“Ninety-nine bottles of beer on the wall, 99 bottles of beer. Take one down and pass it around, 98 bottles of beer on the wall.” And when you’ve passed the last, “go to the store and buy some more.”

In most of our state, if it’s Sunday, go to the store for more after 10 a.m. We’re one of 28 states still suffering blue laws blues. Blue laws don’t mean B.B. King, Jimi Hendrix, Billie Holiday or Ana Popovic. Blue laws give you the blues.

For whatever reason, 18th century Puritan leaders printed Sunday trade restrictions on blue paper. They didn’t stop with booze. They shut down everything fun, so worker-bees had nowhere to go but church.

Our Supreme Court pretty much followed suit when it OK’d blue laws in 1961. It quoted English jurist Sir William Blackstone, who essentially said the government needed to set aside a day of rest (namely, Sunday) to keep the lower classes in check.

Justice William O. Douglas couldn’t buy that. Douglas said, imagine that Seventh-Day Adventists grew in number to control a state’s legislature and enacted a law restricting commerce on Saturday; or if Moslems, who made it a crime to do business on Fridays. Ahem, what then?

But back to beer; that stuff’s been around since folks in Chinese village Jiahu cooked up the recipe like 9,000 years ago. And those Puritans that landed at Plymouth Rock; well, they landed at Plymouth Rock because they needed to make more beer. Fact-check, if you must.

Beer’s baked into America. George Washington made his own. John Adams drank beer for breakfast when he enrolled at Harvard at the ripe old age of 15. (Note: Adams didn’t hold a candle to Ellerbe’s Andre Roussimoff the Giant, who reportedly downed 119 beers in a single session.)

There was no minimum drinking age in John Adams’ day. Nowadays, the U.S drinking age is 21, four years beyond the age when you can enlist and go get dead fighting anybody in the world, fighting everybody in the world. Our country’s age limit took effect in 1984 (Orwellian, huh?) when President Reagan threatened to cut off specific funds to states that didn’t fall in line.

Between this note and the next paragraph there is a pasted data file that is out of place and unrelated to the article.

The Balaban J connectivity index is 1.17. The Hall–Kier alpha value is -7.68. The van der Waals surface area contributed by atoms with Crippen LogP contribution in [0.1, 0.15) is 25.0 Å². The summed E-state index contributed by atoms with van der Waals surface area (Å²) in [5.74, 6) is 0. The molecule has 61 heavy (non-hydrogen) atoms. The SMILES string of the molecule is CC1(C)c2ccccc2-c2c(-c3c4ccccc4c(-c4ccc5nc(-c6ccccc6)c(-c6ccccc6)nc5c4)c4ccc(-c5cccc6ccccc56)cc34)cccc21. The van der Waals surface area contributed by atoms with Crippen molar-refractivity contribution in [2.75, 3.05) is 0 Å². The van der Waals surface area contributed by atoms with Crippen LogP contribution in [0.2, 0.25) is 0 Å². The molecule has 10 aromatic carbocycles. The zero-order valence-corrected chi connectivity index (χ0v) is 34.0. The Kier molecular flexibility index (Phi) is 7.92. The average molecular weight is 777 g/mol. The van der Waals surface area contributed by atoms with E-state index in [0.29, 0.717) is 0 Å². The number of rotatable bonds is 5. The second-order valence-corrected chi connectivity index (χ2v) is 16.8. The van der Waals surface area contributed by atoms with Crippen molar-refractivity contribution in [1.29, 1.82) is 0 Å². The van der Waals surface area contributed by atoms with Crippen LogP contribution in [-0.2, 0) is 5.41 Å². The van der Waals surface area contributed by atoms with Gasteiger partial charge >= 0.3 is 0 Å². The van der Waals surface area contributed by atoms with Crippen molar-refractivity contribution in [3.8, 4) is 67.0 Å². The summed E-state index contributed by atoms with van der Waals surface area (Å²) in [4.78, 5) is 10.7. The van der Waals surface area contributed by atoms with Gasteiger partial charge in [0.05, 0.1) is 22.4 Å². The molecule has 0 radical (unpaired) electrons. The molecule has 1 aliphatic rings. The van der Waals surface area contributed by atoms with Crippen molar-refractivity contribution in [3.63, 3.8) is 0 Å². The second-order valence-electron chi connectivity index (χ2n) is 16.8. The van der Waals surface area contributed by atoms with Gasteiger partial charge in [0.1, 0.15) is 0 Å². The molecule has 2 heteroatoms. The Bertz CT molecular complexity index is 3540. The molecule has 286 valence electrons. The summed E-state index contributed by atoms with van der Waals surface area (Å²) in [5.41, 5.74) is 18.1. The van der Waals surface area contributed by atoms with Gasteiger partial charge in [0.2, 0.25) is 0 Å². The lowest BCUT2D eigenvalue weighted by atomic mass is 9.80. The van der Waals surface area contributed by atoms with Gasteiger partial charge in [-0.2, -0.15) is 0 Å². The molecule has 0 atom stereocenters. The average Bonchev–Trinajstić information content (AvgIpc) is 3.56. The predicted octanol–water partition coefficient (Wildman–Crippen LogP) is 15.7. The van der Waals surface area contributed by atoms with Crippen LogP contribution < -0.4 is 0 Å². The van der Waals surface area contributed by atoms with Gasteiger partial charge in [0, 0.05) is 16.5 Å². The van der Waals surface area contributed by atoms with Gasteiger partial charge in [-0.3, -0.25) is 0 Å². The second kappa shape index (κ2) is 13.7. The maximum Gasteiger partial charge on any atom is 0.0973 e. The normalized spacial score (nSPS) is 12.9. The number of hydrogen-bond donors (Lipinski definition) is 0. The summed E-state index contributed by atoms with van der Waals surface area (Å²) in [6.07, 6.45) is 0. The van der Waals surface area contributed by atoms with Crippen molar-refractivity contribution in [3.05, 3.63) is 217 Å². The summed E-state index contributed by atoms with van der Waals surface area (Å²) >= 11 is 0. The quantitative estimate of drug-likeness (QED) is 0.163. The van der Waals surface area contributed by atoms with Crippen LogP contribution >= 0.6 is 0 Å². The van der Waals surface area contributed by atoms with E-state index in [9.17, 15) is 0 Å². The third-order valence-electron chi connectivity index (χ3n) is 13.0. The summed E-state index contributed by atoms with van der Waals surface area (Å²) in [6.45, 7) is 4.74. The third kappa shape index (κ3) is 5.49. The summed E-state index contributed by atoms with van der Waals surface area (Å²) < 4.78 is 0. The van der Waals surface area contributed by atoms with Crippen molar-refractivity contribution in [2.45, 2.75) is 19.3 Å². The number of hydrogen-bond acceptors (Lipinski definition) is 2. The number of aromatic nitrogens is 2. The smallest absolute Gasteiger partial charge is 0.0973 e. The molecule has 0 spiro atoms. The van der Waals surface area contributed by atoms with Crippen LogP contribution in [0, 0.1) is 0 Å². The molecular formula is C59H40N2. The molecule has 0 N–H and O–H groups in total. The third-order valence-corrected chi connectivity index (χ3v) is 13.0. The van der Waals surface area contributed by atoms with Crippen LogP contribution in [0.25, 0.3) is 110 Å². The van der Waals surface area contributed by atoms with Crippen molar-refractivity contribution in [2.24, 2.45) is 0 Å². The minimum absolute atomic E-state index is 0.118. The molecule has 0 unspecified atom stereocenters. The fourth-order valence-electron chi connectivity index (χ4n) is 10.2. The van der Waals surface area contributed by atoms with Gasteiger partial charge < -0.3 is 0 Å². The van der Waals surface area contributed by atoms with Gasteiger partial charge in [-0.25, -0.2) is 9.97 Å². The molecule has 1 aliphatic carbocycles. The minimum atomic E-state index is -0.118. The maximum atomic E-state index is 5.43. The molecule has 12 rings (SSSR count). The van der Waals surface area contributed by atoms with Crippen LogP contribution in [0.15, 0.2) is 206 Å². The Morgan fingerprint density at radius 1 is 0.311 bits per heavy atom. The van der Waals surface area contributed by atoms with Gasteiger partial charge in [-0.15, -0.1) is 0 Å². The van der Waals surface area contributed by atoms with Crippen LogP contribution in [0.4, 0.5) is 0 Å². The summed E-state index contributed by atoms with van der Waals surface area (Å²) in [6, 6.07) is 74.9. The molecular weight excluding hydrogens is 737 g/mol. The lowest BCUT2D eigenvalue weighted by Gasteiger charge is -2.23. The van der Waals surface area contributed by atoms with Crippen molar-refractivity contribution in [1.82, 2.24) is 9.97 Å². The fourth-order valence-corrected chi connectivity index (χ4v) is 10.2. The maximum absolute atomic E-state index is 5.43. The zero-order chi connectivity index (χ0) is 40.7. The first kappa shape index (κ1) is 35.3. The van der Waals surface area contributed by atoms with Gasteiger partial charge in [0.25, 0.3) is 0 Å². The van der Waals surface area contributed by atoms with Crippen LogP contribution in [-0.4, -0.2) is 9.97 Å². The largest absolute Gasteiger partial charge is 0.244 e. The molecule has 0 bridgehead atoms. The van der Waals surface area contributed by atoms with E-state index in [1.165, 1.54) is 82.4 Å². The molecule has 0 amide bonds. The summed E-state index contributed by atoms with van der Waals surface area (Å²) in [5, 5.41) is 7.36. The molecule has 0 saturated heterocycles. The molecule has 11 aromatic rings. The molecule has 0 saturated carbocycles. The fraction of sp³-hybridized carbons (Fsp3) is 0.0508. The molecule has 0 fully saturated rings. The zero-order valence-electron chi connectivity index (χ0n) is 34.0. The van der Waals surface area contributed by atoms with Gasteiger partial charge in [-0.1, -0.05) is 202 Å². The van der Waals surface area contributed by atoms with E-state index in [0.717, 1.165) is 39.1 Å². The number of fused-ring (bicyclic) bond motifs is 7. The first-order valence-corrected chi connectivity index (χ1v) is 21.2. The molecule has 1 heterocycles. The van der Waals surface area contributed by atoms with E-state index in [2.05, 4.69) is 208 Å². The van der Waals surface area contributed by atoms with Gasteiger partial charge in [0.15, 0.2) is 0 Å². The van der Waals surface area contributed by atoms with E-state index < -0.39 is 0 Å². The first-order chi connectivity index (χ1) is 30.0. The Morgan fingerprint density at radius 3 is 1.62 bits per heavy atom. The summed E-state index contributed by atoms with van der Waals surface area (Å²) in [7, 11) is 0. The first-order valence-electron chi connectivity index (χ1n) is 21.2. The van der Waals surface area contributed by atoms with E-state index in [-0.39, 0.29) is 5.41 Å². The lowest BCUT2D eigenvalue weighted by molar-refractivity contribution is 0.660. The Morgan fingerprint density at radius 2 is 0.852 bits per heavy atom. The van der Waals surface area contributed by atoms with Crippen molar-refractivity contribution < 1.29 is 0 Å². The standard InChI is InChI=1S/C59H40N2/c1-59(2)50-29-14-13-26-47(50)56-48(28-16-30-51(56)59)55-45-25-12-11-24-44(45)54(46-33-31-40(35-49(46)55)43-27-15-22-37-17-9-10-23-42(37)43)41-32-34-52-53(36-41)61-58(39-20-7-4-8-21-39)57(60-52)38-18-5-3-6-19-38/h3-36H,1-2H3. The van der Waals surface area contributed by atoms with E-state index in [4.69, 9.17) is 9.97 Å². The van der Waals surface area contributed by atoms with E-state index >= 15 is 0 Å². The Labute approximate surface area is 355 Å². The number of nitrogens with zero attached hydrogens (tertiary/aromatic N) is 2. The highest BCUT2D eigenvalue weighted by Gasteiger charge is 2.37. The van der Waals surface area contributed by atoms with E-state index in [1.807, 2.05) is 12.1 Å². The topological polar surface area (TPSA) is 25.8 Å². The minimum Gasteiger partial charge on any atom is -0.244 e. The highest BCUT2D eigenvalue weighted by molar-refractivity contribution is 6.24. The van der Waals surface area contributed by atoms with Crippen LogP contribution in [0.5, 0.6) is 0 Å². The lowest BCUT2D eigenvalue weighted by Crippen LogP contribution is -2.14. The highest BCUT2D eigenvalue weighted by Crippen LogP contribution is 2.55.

So much for beer. What if you’re a-hankering for “distilled spirits” with 21-plus percent alcohol? In N.C., if it’s Sunday, wait till Monday.

It wasn’t always that way. In 1908, N.C. distinguished itself as the first state in America to outlaw booze every day of the week. Twelve years later, the nation caught up. Before the 1920s 18th Amendment enacting Prohibition, followed by 1933’s 21st Amendment repealing that nonsense, the nation endured, uh, Carrie Nation.

Carrie’s first marriage barely began when her husband died from his lifetime of hard-core boozing, leading Carrie to become a hard-core member of the Woman’s Christian Temperance Union. According to Carrie, God told her to go to Kiowa, Kansas and smash up saloons.

Carrie, foot-soldier in the war against booze, followed orders. She appeared like a specter at Dobson’s Saloon and after announcing, “Men, I have come to save you from a drunkard’s fate,” loosed a cascade of rocks at Dobson’s liquor stock. Carrie’s brief jail stint merely strengthened her resolve. She traded rocks for a hatchet and became every barkeeper’s nightmare.

Somehow our nation survived Carrie’s frightening stunts. In 1933, FDR celebrated repeal of Prohibition with a “dirty martini,” his favorite.

The end of Prohibition helped end the “Great Depression” by creating jobs and revenue from a legal liquor industry. It also portended the end of bootlegging, “bathtub gin,” and speakeasies; and the end of “moonshining,” centered in the “Moonshine Capital of the World,” Wilkes County, N.C.

Ronda, N.C.’s “Junior” Johnson, who Tom Wolfe called “The Last American Hero,” stopped running illicit liquor, started running race cars, and became a NASCAR star. Today, the National Association for Stock Car Auto Racing holds races across the U.S., Canada, Japan, Mexico and Australia.

In 1967, public drinking of liquor was allowed in N.C. for the first time since 1908. It was called brown-bagging. Patrons could order “set-ups” to mix with booze they brought in bags, though not necessarily brown bags. Then, in 1978, according to a Campbell University Law Review article, one Hank Stoppelbein ordered the first liquor-by-the drink, a Bloody Mary, at Benedictine’s Restaurant in Charlotte. And last year, the state allowed public colleges to sell beer at athletic events.

Following Prohibition, North Carolina turned over booze control to 170 independent politically entrenched local boards, resulting in a hodgepodge of different regulations. H.B. 971, introduced last year, hopes to correct that by allowing private businesses to sell liquor like beer and wine.

“No more bottles of beer on the wall, no more bottles of beer. Go to the store and buy some more, 99 bottles of beer on the wall.”

Michael Smith is a Southern Pines writer.

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